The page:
### Thales Discovery

Thales is credited with the discovery of five geometric theorems. These include the following: the circumference of a circle is divided by its diameter, the angles formed by intersecting straight lines are equal, and the length of a triangle’s base is equal to the height of its base. However, it is hard to quantify the extent of Thales’ mathematical achievements.

### Euclid

Euclid who invented math by combining ideas from different fields. He formulated twenty-three definitions in Book One, and five postulates and common notions that he used as building blocks in his proofs. Book Two deals with geometric algebra. Book Three investigates properties of circles, and Book Four concerns the construction of regular polyhedra. Finally, Book Five establishes the theory of proportion.

### After Euclid’s Death

After Euclid’s death, his books were translated into Latin. This translated version was published around 1120 AD. In 1570, the English merchant Sir Henry Billingsley adapted it into English. Euclid’s works became a part of the curriculum in many schools, and he remains a central figure in the history of mathematics.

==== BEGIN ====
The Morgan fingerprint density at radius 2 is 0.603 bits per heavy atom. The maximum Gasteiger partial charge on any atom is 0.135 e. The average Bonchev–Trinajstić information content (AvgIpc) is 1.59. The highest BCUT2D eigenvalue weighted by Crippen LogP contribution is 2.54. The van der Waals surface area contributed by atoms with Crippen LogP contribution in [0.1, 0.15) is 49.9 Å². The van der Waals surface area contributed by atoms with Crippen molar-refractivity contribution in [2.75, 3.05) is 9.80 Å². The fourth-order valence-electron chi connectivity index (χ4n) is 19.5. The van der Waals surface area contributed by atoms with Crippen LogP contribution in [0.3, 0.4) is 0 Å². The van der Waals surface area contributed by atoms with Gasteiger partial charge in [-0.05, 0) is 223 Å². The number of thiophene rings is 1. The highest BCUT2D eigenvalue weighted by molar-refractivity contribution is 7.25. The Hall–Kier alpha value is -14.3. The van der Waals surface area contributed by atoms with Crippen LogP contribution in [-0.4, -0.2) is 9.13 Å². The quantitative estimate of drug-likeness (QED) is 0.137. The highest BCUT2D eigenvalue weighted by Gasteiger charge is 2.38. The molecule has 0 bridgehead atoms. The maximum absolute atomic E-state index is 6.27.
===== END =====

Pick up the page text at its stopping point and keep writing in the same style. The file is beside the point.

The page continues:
### Other Authors Comment on Euclid Work

The Elements is considered the most important textbook in the history of mathematics. Although written in Greek times, many authors have added their own comments. Pappus and Heron, among others, wrote commentaries on Euclid’s work. Later, Theon of Alexandria re-edited it for clarity and consistency.

### Euclidean Geometry

Euclid’s work is unique in that it incorporated all of the math that was known in his time. It includes four-hundred and sixty-five theorems and proofs. The Elements were written in a logical and elegant way. Euclid also reworked many concepts of his predecessors to form what we now know as Euclidean geometry.